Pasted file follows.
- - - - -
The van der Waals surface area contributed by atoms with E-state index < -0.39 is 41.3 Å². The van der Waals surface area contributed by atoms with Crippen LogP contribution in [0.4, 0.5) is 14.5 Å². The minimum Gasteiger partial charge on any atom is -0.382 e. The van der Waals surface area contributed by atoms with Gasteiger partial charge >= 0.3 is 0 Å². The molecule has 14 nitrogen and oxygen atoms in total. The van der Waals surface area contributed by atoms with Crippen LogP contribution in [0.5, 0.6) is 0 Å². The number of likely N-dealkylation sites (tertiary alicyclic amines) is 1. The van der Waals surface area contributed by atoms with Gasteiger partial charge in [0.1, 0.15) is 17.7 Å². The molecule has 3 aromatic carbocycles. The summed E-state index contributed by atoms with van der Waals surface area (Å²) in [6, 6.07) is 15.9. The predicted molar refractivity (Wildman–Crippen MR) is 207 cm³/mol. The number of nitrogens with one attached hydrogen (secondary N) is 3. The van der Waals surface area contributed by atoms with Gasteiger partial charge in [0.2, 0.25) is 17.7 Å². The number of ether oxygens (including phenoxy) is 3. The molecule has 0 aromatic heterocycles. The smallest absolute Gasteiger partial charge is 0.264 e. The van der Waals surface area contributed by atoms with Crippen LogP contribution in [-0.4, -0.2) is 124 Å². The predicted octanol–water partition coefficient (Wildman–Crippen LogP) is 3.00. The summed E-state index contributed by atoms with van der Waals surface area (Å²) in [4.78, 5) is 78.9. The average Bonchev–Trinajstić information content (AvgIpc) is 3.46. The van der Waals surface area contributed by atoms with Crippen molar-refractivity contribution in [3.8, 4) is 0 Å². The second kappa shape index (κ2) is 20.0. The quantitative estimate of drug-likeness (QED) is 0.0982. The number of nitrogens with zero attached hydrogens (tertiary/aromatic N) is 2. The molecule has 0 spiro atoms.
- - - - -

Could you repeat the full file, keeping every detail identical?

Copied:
The van der Waals surface area contributed by atoms with E-state index < -0.39 is 41.3 Å². The van der Waals surface area contributed by atoms with Crippen LogP contribution in [0.4, 0.5) is 14.5 Å². The minimum Gasteiger partial charge on any atom is -0.382 e. The van der Waals surface area contributed by atoms with Gasteiger partial charge >= 0.3 is 0 Å². The molecule has 14 nitrogen and oxygen atoms in total. The van der Waals surface area contributed by atoms with Crippen LogP contribution in [0.5, 0.6) is 0 Å². The number of likely N-dealkylation sites (tertiary alicyclic amines) is 1. The van der Waals surface area contributed by atoms with Gasteiger partial charge in [0.1, 0.15) is 17.7 Å². The molecule has 3 aromatic carbocycles. The summed E-state index contributed by atoms with van der Waals surface area (Å²) in [6, 6.07) is 15.9. The predicted molar refractivity (Wildman–Crippen MR) is 207 cm³/mol. The number of nitrogens with one attached hydrogen (secondary N) is 3. The van der Waals surface area contributed by atoms with Gasteiger partial charge in [0.2, 0.25) is 17.7 Å². The number of ether oxygens (including phenoxy) is 3. The molecule has 0 aromatic heterocycles. The smallest absolute Gasteiger partial charge is 0.264 e. The van der Waals surface area contributed by atoms with Crippen LogP contribution in [-0.4, -0.2) is 124 Å². The predicted octanol–water partition coefficient (Wildman–Crippen LogP) is 3.00. The summed E-state index contributed by atoms with van der Waals surface area (Å²) in [4.78, 5) is 78.9. The average Bonchev–Trinajstić information content (AvgIpc) is 3.46. The van der Waals surface area contributed by atoms with Crippen molar-refractivity contribution in [3.8, 4) is 0 Å². The second kappa shape index (κ2) is 20.0. The quantitative estimate of drug-likeness (QED) is 0.0982. The number of nitrogens with zero attached hydrogens (tertiary/aromatic N) is 2. The molecule has 0 spiro atoms.